Maneki-Neko Dorayaki at Mahorodou Sougetsu

Opening Hours: 10 AM – 6 PM. Closed on Mondays.

Closer to Gotokuji Temple, on the other side of the railroad, is a small cafe selling cute Maneki Neko Dorayaki. Dorayaki is a classic Japanese snack, made of two pancakes with azuki (sweet red bean) filling, and the one they sold here is stamped with a Maneki Neko shape.

You can have the dorayaki to go for 280 yen, but if you want to sit inside, you must buy a drink to go with it. I wanted to sit inside so I had the Dorayaki with a hot Houjicha (roasted rice tea) and the bill came out to be around 520 yen.

The restaurant played into the cat theme as well by serving them on a cat-shaped ceramic plate.

Mahorodou Sougetsu at Gotokuji
Mahorodou Sougetsu at Gotokuji

I have this habit of turning over ceramic ware after I’m done eating because I want to find out where the shops get their plates. Well, I had a nice little surprise when I turned over the cat plate…

Mahorodou Sougetsu at Gotokuji
Mahorodou Sougetsu at Gotokuji

Such a cute, unexpected delightful detail 🐾 🥹 I love this about Japanese culture!

And with that, my lovely afternoon in Gotokuji is a wrap.

Let me know what you think in the comments below! See you next time 🐈 🐾

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Filed under: Japan, Tokyo

Written by Melissa

Hi there! 👋🏻 I'm the "Girl" in Girl Eat World. I love eating, traveling and sharing my travel experiences in this blog. During the day, I work as a designer in tech. More about me →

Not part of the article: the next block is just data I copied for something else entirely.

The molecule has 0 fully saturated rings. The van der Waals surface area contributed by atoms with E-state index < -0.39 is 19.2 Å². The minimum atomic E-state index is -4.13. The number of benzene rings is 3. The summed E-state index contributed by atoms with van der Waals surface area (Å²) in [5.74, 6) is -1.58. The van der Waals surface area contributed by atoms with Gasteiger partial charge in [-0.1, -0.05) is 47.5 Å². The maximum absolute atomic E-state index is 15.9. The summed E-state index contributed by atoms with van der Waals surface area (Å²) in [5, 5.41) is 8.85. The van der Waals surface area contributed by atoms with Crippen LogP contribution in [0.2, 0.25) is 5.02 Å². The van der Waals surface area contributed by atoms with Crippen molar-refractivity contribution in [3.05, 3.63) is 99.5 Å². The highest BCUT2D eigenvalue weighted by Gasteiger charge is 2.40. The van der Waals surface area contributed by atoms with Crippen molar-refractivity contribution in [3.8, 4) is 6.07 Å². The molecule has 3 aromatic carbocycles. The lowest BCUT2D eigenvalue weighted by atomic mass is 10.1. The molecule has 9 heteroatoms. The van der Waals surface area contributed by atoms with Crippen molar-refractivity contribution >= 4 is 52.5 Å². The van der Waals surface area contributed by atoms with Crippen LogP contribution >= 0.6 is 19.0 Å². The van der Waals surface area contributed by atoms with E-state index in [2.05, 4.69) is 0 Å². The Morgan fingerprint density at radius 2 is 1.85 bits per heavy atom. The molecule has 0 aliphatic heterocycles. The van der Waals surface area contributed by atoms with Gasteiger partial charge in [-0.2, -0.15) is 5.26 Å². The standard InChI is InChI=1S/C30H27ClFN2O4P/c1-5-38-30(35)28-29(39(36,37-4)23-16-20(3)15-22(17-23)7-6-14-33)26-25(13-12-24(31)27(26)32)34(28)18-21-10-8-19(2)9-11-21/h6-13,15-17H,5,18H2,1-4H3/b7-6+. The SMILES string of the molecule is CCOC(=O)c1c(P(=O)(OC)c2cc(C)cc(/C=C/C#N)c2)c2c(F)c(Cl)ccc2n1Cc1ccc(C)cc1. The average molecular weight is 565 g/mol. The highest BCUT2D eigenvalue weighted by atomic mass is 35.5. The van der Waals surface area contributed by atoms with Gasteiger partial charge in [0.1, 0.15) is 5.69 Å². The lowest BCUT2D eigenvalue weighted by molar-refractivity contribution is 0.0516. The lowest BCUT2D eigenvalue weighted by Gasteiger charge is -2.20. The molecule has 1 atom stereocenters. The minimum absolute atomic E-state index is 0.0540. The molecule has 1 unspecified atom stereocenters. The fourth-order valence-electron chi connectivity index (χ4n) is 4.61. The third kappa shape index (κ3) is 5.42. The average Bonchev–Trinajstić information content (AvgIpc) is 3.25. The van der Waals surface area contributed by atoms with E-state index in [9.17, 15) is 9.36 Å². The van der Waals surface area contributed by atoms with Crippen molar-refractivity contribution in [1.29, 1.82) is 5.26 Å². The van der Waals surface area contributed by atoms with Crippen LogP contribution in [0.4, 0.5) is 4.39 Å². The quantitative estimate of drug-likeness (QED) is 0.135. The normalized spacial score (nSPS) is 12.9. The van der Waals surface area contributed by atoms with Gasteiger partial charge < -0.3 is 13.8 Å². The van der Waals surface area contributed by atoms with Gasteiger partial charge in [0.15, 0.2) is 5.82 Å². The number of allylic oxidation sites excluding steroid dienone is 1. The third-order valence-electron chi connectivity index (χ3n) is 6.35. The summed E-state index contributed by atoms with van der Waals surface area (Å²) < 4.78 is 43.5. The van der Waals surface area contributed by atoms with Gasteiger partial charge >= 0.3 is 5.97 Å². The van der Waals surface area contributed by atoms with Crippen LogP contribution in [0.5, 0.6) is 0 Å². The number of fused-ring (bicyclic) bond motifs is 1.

1. Virginie says

    I visited last july, it was not crowded at all. I bought the small one maneki, it’s on my desk and I see him every day.
    Also on the way to the temple, we bought a cake at Rarasand Gallery, the owner was very friendly, gave us a map of the area (and the pastry was delicious).
    I loved the area of Setagaya, with lovely houses. It reminds me of Jiyugaoka, where I stayed during my first trip in Tokyo, in an Airbnb.

  2. Judy Ryan says

    thanks so much for the info – this was really helpful as I haven’t visited this temple on any previous visits to Tokyo but definitely going this time.

  3. Kemal says

    Great post!
    I enjoyed reading it, it is short and informative, with nice photos.
    Also a nice and loving appreciative attitude is a plus:)